In its decision, MOFCOM identified the following adverse impacts from the proposed transaction:

  • Coca-Cola would be able to leverage its dominant position in the carbonated soft-drink market to the fruit-juice drink market, eliminating and restricting competition from current juice manufacturers and in turn damaging the lawful interests of juice consumers. Although the decision did not indicate how Coca-Cola could leverage its position in carbonated soft drinks, MOFCOM’s press release referred to the possibility that Coca-Cola could engage in tying, bundling, or other forms of exclusive dealing.
  • Coca-Cola’s market power in the juice market would be markedly enhanced by controlling two famous juice brands, Meizhiyuan (Minute Maid) and Huiyuan. The transaction would significantly raise entry barriers for potential competitors in the fruit-juice drink market.
  • The transaction would reduce the space available to domestic small and medium-sized juice manufacturers and negatively impact the ability of domestic enterprises to compete and innovate independently in the fruit-juice drink market.
  • The transaction would have adverse impacts on the competitive landscape in China’s fruit-juice drink market and the sustainable and healthy development of the domestic juice industry.

MOFCOM apparently considered claimed efficiencies, because the decision refers to the effects of the transaction on technological advances and on consumers. It determined, however, that the parties failed to provide sufficient evidence to prove that the positive impact of the transaction on competition would outweigh the negative impact or that the transaction “conformed to the requirements of social and public interests.” The decision appears to suggest that the notifying parties bear the burden of showing that efficiencies outweigh the adverse effect on competition, if any. The decision also indicates that Coca-Cola proposed remedies that MOFCOM judged insufficient.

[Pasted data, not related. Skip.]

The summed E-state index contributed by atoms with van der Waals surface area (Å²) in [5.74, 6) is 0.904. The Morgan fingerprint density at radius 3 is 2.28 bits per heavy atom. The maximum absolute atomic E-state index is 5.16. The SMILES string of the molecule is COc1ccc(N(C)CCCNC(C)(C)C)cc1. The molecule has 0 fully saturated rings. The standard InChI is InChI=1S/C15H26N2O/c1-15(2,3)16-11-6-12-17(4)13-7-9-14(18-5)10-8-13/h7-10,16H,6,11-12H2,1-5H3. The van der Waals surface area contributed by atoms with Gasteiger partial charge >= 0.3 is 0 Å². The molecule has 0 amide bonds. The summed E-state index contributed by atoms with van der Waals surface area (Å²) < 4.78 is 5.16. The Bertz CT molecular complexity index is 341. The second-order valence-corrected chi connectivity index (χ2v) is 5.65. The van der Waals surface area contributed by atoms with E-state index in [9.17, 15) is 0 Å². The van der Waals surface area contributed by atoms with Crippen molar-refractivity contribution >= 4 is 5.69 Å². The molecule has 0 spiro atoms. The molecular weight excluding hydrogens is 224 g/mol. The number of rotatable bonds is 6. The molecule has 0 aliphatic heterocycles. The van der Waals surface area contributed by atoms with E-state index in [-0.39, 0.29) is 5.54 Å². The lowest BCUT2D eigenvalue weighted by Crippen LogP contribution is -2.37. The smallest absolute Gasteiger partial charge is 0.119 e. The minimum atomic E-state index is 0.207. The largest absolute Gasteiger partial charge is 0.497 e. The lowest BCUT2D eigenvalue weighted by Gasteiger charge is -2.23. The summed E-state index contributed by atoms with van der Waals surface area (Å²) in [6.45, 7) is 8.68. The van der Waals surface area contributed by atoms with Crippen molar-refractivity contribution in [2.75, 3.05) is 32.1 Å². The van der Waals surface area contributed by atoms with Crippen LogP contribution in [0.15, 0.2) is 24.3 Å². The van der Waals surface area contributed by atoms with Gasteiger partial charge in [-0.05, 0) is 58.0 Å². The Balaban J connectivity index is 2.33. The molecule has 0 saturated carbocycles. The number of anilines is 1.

On April 24, 2009, MOFCOM approved, with conditions, Mitsubishi Rayon Co., Ltd.’s acquisition of Lucite International Group Ltd. Notably, this decision provided significantly more detail than prior decisions.

MOFCOM identified the following negative impacts on a Chinese market for methyl methacrylate (MMA). The companies are horizontal competitors and would have had a combined market share of 64 percent after the transaction. In addition, since Mitsubishi competes in MMA and two downstream markets, after the completion of the transaction, the combined company would be able to restrict its downstream competitors’ access to MMA thanks to its dominance upstream. As a result, MOFCOM determined that the concentration would eliminate or restrict competition and adversely affect competition in the Chinese MMA market and its downstream market.

Again, the parties proposed remedies. After negotiating the scope of the remedy, the parties and MOFCOM agreed to the following:

  • The right to purchase 50 percent of Lucite (China)’s annual MMA production for five years at cost will be divested to a third party;
  • Lucite (China) shall operate independently from the MMA monomer business operations of Mitsubishi Rayon in China with independent management and board of directors between the closing of the proposed transaction and the completion of the divestment;